Tell me a bit about you.
At Howard I was an English major. I am currently taking classes in race, gender, and public policy at the University of Chicago as an HBCU Bridge Scholar. I hope to enter law school Fall 2019 and eventually become an attorney and legal scholar.
What inspired/motivated you to apply for merit awards?
Walking around campus, I always made sure to read the special displays honoring merit award winners. Learning these stories ensured that since my first days as a Bison, I knew I wanted to pursue a merit award and continue Howard’s legacy of excellence. The goal became personal when I realized the freedom and support merit awards offered towards advancing my own research interests.
You have applied for a few fellowships/merit awards. Some you were awarded, some you were not – what do you feel you gained from the process of applying to those fellowships/merit awards in both instances?
Each application process helped me further refine my academic and career goals. With each essay I also became further committed to my passions as I argued for my proposals. In the end, rejections didn’t matter. The application process affirmed that no matter the avenue, the work I am committed to doing must be done and I will be the one to do it.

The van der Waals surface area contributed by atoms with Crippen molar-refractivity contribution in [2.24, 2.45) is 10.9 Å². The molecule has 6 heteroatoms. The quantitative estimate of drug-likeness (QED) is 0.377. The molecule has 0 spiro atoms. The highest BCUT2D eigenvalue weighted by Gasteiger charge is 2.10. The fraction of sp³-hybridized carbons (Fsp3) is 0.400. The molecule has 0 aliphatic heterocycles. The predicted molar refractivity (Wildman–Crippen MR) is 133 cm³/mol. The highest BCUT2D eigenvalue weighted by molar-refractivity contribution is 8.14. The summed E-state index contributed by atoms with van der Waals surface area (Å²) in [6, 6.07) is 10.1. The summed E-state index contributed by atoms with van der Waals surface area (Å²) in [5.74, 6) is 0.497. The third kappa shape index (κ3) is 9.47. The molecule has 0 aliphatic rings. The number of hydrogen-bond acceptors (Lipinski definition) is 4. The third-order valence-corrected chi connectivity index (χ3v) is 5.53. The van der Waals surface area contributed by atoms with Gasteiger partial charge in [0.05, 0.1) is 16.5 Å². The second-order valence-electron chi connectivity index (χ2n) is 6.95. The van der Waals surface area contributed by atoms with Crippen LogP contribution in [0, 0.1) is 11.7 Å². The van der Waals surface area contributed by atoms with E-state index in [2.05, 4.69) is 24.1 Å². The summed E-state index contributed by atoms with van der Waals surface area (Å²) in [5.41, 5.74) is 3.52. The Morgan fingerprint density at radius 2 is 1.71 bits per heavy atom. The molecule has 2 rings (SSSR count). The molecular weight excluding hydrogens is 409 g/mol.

Do you regret spending time applying for the fellowships/merit awards you did not win? Why?
I do not regret the time I spent. In fact, I wish I would have put in more time. If you submit the best application you can, then you can truly know that not winning was meant to be. The application process taught me timeless lessons about what I want and how to truly commit myself to setting myself up for success.
What would be your piece of advice to students who are considering applying for these awards but have concerns about how to fit such an opportunity into their academic plans, particularly those that require travel/study abroad?
My recommendation would be to breathe. So often we think of life within a series of time limits – whether it’s four years of college or a strict career timeline. [Fellowship] opportunities are timeless. If you’re approaching it correctly, they will supplement your other goals. The complications or time lost will prove to be worth the navigation.